Geographic Atrophy

Follow-up visit adherence may be issue in patients with geographic atrophy

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Up to 60% of patients with geographic atrophy failed to return for a follow-up visit after 2 years, according to data presented in a late-breaking oral session as part of the Retina Subspecialty Day at AAO 2020 Virtual by Ehsan Rahimy, MD, lead study author and surgical and medical vitreoretinal specialist at the Palo Alto Medical Foundation.

In this retrospective study, 69,000 patients diagnosed with GA were analyzed for changes in visual acuity, disease progression, and occurrence of concurrent wet AMD, over 2 years.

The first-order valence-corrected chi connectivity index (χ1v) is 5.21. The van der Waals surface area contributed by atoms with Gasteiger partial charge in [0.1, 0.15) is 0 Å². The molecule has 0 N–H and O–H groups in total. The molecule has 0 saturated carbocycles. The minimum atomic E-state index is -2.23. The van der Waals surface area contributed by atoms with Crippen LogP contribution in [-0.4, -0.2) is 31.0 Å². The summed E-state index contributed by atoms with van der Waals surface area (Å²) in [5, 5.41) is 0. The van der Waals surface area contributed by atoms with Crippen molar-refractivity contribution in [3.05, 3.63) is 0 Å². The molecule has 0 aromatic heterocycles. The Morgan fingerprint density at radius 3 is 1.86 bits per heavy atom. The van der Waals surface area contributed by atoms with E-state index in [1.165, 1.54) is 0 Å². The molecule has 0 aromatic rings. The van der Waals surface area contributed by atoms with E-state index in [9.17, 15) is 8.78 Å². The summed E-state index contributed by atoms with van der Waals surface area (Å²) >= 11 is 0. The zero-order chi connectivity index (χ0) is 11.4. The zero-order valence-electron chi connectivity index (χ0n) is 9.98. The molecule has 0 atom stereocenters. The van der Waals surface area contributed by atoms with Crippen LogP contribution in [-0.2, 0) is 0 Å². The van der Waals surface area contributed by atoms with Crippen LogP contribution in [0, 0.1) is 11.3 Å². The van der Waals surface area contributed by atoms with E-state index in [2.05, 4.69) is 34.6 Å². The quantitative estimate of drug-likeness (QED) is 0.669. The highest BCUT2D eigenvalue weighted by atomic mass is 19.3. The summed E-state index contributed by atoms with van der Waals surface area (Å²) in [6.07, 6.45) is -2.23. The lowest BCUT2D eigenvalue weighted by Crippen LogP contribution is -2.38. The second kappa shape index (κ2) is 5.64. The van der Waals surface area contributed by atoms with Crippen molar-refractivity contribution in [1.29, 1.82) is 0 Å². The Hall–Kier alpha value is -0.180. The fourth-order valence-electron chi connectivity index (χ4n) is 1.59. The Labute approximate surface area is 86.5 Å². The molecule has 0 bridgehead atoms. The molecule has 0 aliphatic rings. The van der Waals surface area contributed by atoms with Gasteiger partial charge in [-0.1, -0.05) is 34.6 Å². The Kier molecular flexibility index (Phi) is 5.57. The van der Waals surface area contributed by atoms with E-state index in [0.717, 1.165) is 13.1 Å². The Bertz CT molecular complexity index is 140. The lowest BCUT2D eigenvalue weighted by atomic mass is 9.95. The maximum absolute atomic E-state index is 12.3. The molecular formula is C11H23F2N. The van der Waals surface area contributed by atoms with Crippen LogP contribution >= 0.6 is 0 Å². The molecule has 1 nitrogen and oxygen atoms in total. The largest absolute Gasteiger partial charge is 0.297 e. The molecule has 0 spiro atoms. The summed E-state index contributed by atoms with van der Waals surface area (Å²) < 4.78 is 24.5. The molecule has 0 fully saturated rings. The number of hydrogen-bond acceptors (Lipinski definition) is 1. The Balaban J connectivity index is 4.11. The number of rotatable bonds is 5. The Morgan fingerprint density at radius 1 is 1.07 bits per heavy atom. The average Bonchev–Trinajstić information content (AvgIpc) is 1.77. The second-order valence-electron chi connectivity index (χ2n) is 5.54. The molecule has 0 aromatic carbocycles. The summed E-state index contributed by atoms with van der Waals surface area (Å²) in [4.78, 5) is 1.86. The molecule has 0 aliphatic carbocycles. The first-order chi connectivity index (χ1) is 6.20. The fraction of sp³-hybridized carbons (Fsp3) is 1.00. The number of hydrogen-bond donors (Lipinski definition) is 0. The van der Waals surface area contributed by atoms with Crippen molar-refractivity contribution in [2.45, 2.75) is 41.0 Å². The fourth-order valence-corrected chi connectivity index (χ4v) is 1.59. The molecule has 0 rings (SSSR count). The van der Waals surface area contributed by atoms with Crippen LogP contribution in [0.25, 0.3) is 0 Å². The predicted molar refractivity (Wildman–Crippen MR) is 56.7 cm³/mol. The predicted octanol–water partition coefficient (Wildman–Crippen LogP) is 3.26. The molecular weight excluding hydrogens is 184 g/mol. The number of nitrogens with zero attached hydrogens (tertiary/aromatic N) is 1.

After 12 months, 4.7% of patients with bilateral GA and 13.3% of patients with wet AMD in the contralateral eye progressed from GA to new-onset wet AMD. After 24 months, the rate was 8.2% in patients with bilateral GA and 21.6% in patients with wet AMD in the contralateral eye.

Researchers noted that patients usually presented to the first visit with relatively preserved vision, but those with extrafoveal and foveal GA lesions experience progressive vision loss at a rate of approximately 5 letters per year.

“Geographic atrophy remains an important unmet medical need in ophthalmology. As several new agents are being developed for the treatment of GA a detailed description of the real-world disease progression becomes essential,” said Dr Rahimy.

Rahimy E, et al. Late Breaking Developments, Part II – Evaluation of Geographic Atrophy (GA) Secondary to AMD in Real-World Clinical Practice: Analysis of the AAO IRIS Registry. Presented at: AAO 2020 Virtual.

This content is independent editorial sponsored by Astellas. Astellas had no input in the development of this content.

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